Charlie and the Chocolate Factory (1985)

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Charlie and the Chocolate Factory (1985)
CharlieAndTheChocolateFactory.jpg
Cover art
Basic Information
Type(s)
Video Game
Soft Option
Hill MacGibbon
Arcade, Platform
Cartridge
ZX Spectrum
Retail Features
Gameplay-Single-player.png
CanadaUnited StatesMexico North American Release Date(s)
ZX Spectrum
1985
Awards | Changelog | Cheats | Codes
Codex | Compatibility | Covers | Credits | DLC | Help
Localization | Manifest | Modding | Patches | Ratings
Reviews | Screenshots | Soundtrack
Videos | Walkthrough
Achievements
GOG | In-Game | Origin | PlayStation Trophies | Retro
Steam | Xbox Live

Charlie and the Chocolate Factory is a 1985 video game which was released on the ZX Spectrum. It is based on the book of the same name.

Overview[edit | edit source]

The game consists of five sub-games, four arcade and an arcade adventure. The first four must be completed to get access to the final part.

In the first part the player must make Augustus Gloop float into a flask by adjusting the directions of a selection of tubes. The second part requires the avoiding of blueberries thrown by Violet Beauregarde. In the third game Veruca Salt has to dodge squirrels. In the fourth game Mike Teavee has to avoid TV men while collecting chocolate bars. The final part is a Jet Set Willy-style game where the player must collect six golden keys.

Reception[edit | edit source]

Sinclair User said that it "palls after a very short time. However, as the package comprises five games and the book it must represent reasonable value for money."[1] Your Spectrum said that "the package was overpriced, with the best item being the book." and "Seeing as how Roald Dahl is usually known for his horror stories, he'll probably be very happy with the Spectrum version"[2]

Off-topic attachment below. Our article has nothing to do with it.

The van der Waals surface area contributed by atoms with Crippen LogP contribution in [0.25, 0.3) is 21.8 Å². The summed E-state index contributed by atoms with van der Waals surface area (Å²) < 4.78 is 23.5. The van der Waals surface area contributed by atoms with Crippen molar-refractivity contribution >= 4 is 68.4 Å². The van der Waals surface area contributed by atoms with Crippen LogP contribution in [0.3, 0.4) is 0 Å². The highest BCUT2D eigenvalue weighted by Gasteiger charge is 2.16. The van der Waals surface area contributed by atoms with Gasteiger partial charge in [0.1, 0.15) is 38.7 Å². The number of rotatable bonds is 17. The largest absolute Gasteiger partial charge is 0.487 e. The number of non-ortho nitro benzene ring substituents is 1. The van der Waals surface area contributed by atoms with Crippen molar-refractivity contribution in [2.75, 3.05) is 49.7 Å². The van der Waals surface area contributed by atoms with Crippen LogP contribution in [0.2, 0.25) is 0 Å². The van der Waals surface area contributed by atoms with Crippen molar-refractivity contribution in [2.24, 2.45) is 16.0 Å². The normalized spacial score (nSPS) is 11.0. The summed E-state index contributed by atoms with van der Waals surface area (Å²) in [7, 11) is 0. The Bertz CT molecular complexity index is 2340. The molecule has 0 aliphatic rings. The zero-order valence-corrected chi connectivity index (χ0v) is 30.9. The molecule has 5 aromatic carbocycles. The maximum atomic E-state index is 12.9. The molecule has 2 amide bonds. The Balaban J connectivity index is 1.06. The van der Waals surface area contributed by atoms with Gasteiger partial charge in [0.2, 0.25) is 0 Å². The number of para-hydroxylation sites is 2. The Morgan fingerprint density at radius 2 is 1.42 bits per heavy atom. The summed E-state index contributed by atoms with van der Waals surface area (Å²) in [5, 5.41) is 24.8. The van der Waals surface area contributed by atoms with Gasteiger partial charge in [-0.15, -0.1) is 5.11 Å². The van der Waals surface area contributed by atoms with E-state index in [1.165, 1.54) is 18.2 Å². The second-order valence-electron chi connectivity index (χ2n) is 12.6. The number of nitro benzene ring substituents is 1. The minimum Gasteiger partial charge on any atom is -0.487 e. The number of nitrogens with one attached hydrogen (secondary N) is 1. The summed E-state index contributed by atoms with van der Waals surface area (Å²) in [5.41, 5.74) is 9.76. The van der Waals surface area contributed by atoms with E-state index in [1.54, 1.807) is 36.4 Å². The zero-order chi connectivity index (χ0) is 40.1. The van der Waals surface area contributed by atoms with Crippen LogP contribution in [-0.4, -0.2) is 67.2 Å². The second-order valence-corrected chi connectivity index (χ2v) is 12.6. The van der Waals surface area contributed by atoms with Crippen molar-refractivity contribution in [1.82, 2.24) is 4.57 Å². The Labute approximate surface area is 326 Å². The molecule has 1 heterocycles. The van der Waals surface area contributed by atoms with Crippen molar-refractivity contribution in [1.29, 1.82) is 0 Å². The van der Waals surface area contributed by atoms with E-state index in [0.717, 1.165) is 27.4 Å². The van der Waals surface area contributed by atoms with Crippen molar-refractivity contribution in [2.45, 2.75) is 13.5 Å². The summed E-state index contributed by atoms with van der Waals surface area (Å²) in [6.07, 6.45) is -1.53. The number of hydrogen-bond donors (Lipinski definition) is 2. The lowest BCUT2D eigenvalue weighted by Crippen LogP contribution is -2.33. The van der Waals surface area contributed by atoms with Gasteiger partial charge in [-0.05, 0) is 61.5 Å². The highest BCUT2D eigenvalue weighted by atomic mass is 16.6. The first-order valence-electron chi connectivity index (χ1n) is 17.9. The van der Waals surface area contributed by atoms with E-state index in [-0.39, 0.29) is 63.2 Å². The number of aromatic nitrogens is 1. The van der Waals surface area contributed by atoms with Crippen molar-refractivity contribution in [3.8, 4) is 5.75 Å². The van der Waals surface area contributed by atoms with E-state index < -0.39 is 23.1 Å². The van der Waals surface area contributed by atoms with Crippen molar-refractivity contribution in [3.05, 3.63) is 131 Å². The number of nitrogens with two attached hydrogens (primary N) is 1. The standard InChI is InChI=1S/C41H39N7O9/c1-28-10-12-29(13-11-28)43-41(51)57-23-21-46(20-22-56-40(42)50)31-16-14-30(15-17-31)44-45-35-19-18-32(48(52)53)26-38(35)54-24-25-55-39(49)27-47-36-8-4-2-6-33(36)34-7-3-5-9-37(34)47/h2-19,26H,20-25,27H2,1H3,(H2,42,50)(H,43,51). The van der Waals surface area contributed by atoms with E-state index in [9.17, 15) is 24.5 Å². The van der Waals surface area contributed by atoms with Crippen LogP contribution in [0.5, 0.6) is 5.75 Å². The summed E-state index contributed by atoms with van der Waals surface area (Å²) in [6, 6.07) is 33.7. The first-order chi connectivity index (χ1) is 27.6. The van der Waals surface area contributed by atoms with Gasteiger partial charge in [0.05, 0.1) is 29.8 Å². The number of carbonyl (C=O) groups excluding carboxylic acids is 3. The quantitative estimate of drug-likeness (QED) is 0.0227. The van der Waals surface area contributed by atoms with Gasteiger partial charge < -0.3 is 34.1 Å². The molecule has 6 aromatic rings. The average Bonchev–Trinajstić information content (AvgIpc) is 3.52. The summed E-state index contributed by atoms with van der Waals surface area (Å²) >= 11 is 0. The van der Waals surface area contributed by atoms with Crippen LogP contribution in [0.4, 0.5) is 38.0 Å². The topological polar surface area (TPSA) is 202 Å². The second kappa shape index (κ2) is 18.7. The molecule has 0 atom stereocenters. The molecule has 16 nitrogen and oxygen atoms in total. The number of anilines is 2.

Soundtrack[edit | edit source]

The original musical soundtrack of the Charlie and the Chocolate Factory video game was composed by Winifred Phillips [3] In his review of the game for IGN, Juan Castro called the music from the game "a really good soundtrack" and elaborated later in the article by writing, "Music sounds moody and atmospheric where it should. Same goes for the oddball tunes within the factory."[4]

References[edit | edit source]

  1. Claire Edgely. Sinclair User: Charlie and the Chocolate Factory. Retrieved on 2009-06-05
  2. Your Spectrum: Charlie and the Chocolate Factory (August 1985). Retrieved on 2009-06-05
  3. Game Credits for Charlie and the Chocolate Factory. MobyGames. Retrieved on 2008-07-28
  4. IGN: Charlie and the Chocolate Factory Review. IGN. Retrieved on 2008-03-21

External links[edit | edit source]

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